The Cross and the Dragon, or, Light in the Broad East by  Rev B.C. Henry (London, Partridge & Co, 1885) announces the author as “Ten years a missionary in Canton”. It is beautifully illustrated and has endpapers printed in a pattern of Chinese fans.  The introduction proclaims “There is no new and sacred sight open to the eyes of present generations better worth study than the rising of the unobscured orb of Christianity in the Far East …”

East of the Barrier, or, Side lights on the Manchuria Mission (Oliphant, Andrewson and Ferrier, Edinburgh & London , 1902), was written by J. Miller Graham, a missionary of the United Free Church of Scotland, Moukden, Manchuria.

Two Lady Missionaries in Tibet by Isabel S. Robson ( London: S.W. Partridge & Co 1910) is the story of  two intrepid women missionaries – Miss Annie R Taylor and Dr Susie Carson Moyes.

To Africa with Love

Reports of the Glasgow African Missionary Society
New College Library Special Collections Z Collection Z.858/9-16

Today’s Centre for the Study of World Christianity Research Seminar is presented by Dr Jack Thompson, ‘African mission photography: Light on Darkness’.

This item, Reports of the Glasgow Missionary Society, from New College Library’s Z Collections, is a printed record of missionary activity, evidence of the hundreds of Missionary Scots at work across Africa.  I was charmed to find that among them was a Dr John Love (perhaps an ancestor of mine?) one time secretary of the Glasgow Missionary Society. The Church of Scotland’s first important missionary station in Africa, at Kaffaria (established in 1830), was named Lovedale after him.  New College Library also holds in its archives a volume of illustrations of Church of Scotland missions in South Africa (Gen. 827F), which features Lovedale. Further details can be searched online at www.mundus.ac.uk.

How an Olympic champion became a missionary

The BBC Scotland programme Eric Liddell: A Champion’s Life http://www.bbc.co.uk/programmes/b01lb63b  on BBC2 tonight (Monday 23rd July) at 10pm features items from University of Edinburgh Collections.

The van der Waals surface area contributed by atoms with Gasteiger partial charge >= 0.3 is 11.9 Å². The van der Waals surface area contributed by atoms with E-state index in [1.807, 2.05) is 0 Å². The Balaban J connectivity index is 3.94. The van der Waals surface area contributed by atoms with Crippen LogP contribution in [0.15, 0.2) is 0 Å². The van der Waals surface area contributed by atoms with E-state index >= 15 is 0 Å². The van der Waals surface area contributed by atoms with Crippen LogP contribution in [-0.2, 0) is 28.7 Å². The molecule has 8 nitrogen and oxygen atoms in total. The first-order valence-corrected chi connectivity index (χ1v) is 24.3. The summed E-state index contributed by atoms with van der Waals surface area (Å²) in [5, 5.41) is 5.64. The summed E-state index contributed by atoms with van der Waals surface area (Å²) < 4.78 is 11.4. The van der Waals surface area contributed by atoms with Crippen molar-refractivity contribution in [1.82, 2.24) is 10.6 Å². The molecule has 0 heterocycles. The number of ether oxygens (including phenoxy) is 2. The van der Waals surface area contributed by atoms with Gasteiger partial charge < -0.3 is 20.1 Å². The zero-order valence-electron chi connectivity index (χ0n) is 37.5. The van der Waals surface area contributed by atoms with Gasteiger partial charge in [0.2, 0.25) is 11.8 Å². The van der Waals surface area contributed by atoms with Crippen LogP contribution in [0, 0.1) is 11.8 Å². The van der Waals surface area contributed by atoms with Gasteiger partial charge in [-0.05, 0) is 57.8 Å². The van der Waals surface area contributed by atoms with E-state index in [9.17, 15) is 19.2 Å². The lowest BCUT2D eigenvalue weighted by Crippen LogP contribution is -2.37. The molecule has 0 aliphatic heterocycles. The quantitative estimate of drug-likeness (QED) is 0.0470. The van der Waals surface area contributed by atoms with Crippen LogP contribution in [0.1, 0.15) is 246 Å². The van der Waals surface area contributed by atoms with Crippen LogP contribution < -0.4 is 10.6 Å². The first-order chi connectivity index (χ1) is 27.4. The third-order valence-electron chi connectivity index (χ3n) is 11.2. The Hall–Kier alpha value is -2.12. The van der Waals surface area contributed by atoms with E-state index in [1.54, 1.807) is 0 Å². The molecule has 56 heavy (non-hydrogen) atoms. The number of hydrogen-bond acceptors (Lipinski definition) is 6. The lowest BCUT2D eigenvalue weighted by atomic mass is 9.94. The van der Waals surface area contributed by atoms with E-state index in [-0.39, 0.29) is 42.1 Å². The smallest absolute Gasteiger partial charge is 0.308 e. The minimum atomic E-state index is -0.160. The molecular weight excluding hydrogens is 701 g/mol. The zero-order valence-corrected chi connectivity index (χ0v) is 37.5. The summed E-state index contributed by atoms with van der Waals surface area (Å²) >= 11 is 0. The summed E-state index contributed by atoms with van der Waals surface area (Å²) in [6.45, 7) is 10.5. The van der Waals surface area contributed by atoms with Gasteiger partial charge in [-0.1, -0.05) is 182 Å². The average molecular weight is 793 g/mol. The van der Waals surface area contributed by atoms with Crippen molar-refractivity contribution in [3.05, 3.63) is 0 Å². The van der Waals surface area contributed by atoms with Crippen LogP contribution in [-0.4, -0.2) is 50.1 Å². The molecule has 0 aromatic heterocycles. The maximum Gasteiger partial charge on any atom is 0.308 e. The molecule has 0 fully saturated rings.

RUNNING THE RACE: Eric Liddell Olympic Champion and Missionary. John W. Keddie.

New College Library recently received a donation of a biography of  former Olympic Champion Eric Liddell, by John W. Keddie.  Immortalised in the film Chariots of Fire, Liddell won gold in the 400 metres at the Olympic games in Paris 1924, but famously refused to compete in his best event, the 100 metres, because it was held on a Sunday. He went on to study at the Scottish Congregational College and in 1925 went to China as a missionary with the London Missionary Society.

New College Library holds a  letter (30 June 1940) from Liddell to Mary and George Cameron, Heriot, Midlothian describing his movements during his last trip with his family. After two years in a wartime  internment camp with other members of the China Inland mission, he died on 21 February 1945, five months before liberation.

Liddell’s Olympic medals were donated to Edinburgh University by his daughter Mrs. Patricia Russell. A new Sports Scholarship at Edinburgh University, the Eric Liddell High Performance Sports Scholarship, was launched recently in his memory.

Global Missions and Theology Collection online at University of Edinburgh

In the week of the Yale-Edinburgh Group on the History of the Missionary Movement and World Christianity Conference, a reminder that the Global Missions and Theology Online Collection is now available to University of Edinburgh users.  Part of the Archives Unbound collection from Gale, this collection documents a broad range of nineteenth century missionary activities, practices and thought by reproducing personal narratives, organizational records, and biographies.

Find the link on the Databases for Divinity page on the library website.